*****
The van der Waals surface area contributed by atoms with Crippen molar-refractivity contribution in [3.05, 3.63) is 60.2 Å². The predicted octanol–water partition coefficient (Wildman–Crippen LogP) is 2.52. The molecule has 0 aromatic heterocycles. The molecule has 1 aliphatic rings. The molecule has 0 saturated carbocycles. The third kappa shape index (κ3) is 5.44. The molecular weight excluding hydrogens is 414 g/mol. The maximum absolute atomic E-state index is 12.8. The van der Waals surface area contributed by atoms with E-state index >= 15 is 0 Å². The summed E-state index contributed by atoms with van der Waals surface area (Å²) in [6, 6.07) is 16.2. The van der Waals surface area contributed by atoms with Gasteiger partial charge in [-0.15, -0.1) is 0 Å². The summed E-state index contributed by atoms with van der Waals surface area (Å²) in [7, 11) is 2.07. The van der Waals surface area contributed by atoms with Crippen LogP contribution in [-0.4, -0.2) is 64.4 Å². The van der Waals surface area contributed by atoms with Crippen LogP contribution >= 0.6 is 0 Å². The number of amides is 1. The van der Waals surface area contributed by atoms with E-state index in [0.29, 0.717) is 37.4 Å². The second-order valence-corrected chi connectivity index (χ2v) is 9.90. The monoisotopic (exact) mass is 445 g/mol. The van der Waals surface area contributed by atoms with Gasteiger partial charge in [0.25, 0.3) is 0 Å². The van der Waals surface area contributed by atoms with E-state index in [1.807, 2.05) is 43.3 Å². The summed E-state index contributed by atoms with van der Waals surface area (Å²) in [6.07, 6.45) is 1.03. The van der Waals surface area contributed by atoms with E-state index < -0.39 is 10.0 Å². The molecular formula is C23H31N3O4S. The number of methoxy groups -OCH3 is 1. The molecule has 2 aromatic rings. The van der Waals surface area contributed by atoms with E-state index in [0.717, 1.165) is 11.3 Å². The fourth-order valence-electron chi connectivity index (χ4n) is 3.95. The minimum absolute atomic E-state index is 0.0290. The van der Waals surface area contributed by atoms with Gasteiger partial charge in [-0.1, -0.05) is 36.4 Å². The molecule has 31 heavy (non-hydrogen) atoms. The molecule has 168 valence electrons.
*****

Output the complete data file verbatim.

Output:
The van der Waals surface area contributed by atoms with Crippen molar-refractivity contribution in [3.05, 3.63) is 60.2 Å². The predicted octanol–water partition coefficient (Wildman–Crippen LogP) is 2.52. The molecule has 0 aromatic heterocycles. The molecule has 1 aliphatic rings. The molecule has 0 saturated carbocycles. The third kappa shape index (κ3) is 5.44. The molecular weight excluding hydrogens is 414 g/mol. The maximum absolute atomic E-state index is 12.8. The van der Waals surface area contributed by atoms with E-state index >= 15 is 0 Å². The summed E-state index contributed by atoms with van der Waals surface area (Å²) in [6, 6.07) is 16.2. The van der Waals surface area contributed by atoms with Gasteiger partial charge in [-0.15, -0.1) is 0 Å². The summed E-state index contributed by atoms with van der Waals surface area (Å²) in [7, 11) is 2.07. The van der Waals surface area contributed by atoms with Crippen LogP contribution in [-0.4, -0.2) is 64.4 Å². The van der Waals surface area contributed by atoms with Crippen LogP contribution >= 0.6 is 0 Å². The number of amides is 1. The van der Waals surface area contributed by atoms with E-state index in [0.29, 0.717) is 37.4 Å². The second-order valence-corrected chi connectivity index (χ2v) is 9.90. The monoisotopic (exact) mass is 445 g/mol. The van der Waals surface area contributed by atoms with Gasteiger partial charge in [0.25, 0.3) is 0 Å². The van der Waals surface area contributed by atoms with E-state index in [1.807, 2.05) is 43.3 Å². The summed E-state index contributed by atoms with van der Waals surface area (Å²) in [6.07, 6.45) is 1.03. The van der Waals surface area contributed by atoms with E-state index < -0.39 is 10.0 Å². The molecular formula is C23H31N3O4S. The number of methoxy groups -OCH3 is 1. The molecule has 2 aromatic rings. The van der Waals surface area contributed by atoms with E-state index in [0.717, 1.165) is 11.3 Å². The fourth-order valence-electron chi connectivity index (χ4n) is 3.95. The minimum absolute atomic E-state index is 0.0290. The van der Waals surface area contributed by atoms with Gasteiger partial charge in [-0.1, -0.05) is 36.4 Å². The molecule has 31 heavy (non-hydrogen) atoms. The molecule has 168 valence electrons.